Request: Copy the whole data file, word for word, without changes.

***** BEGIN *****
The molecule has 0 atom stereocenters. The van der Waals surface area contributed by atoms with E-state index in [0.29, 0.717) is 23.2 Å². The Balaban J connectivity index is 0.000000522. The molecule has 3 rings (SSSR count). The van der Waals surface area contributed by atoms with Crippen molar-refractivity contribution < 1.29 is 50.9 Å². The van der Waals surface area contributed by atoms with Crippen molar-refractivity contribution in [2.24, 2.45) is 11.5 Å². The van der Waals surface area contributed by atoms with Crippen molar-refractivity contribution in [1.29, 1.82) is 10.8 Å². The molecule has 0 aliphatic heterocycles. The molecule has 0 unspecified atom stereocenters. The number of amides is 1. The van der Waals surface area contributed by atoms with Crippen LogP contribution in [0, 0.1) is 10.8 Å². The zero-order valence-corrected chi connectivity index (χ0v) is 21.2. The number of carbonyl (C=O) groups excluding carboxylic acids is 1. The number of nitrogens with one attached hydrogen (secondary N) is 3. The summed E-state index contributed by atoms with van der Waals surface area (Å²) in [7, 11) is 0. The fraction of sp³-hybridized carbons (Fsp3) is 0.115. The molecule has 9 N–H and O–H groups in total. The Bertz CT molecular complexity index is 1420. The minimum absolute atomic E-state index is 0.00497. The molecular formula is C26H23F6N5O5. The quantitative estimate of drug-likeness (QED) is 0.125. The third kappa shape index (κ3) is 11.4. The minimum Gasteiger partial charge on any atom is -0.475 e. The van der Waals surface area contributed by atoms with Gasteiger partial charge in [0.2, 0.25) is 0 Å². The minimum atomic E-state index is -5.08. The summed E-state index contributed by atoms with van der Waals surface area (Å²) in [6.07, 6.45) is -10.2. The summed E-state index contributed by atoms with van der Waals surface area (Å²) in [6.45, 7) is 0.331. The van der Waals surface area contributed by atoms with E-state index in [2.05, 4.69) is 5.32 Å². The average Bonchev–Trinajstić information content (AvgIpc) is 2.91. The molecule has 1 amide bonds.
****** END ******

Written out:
The molecule has 0 atom stereocenters. The van der Waals surface area contributed by atoms with E-state index in [0.29, 0.717) is 23.2 Å². The Balaban J connectivity index is 0.000000522. The molecule has 3 rings (SSSR count). The van der Waals surface area contributed by atoms with Crippen molar-refractivity contribution < 1.29 is 50.9 Å². The van der Waals surface area contributed by atoms with Crippen molar-refractivity contribution in [2.24, 2.45) is 11.5 Å². The van der Waals surface area contributed by atoms with Crippen molar-refractivity contribution in [1.29, 1.82) is 10.8 Å². The molecule has 0 aliphatic heterocycles. The molecule has 0 unspecified atom stereocenters. The number of amides is 1. The van der Waals surface area contributed by atoms with Crippen LogP contribution in [0, 0.1) is 10.8 Å². The zero-order valence-corrected chi connectivity index (χ0v) is 21.2. The number of carbonyl (C=O) groups excluding carboxylic acids is 1. The number of nitrogens with one attached hydrogen (secondary N) is 3. The summed E-state index contributed by atoms with van der Waals surface area (Å²) in [7, 11) is 0. The fraction of sp³-hybridized carbons (Fsp3) is 0.115. The molecule has 9 N–H and O–H groups in total. The Bertz CT molecular complexity index is 1420. The minimum absolute atomic E-state index is 0.00497. The molecular formula is C26H23F6N5O5. The quantitative estimate of drug-likeness (QED) is 0.125. The third kappa shape index (κ3) is 11.4. The minimum Gasteiger partial charge on any atom is -0.475 e. The van der Waals surface area contributed by atoms with Gasteiger partial charge in [0.2, 0.25) is 0 Å². The minimum atomic E-state index is -5.08. The summed E-state index contributed by atoms with van der Waals surface area (Å²) in [6.07, 6.45) is -10.2. The summed E-state index contributed by atoms with van der Waals surface area (Å²) in [6.45, 7) is 0.331. The van der Waals surface area contributed by atoms with E-state index in [2.05, 4.69) is 5.32 Å². The average Bonchev–Trinajstić information content (AvgIpc) is 2.91. The molecule has 1 amide bonds.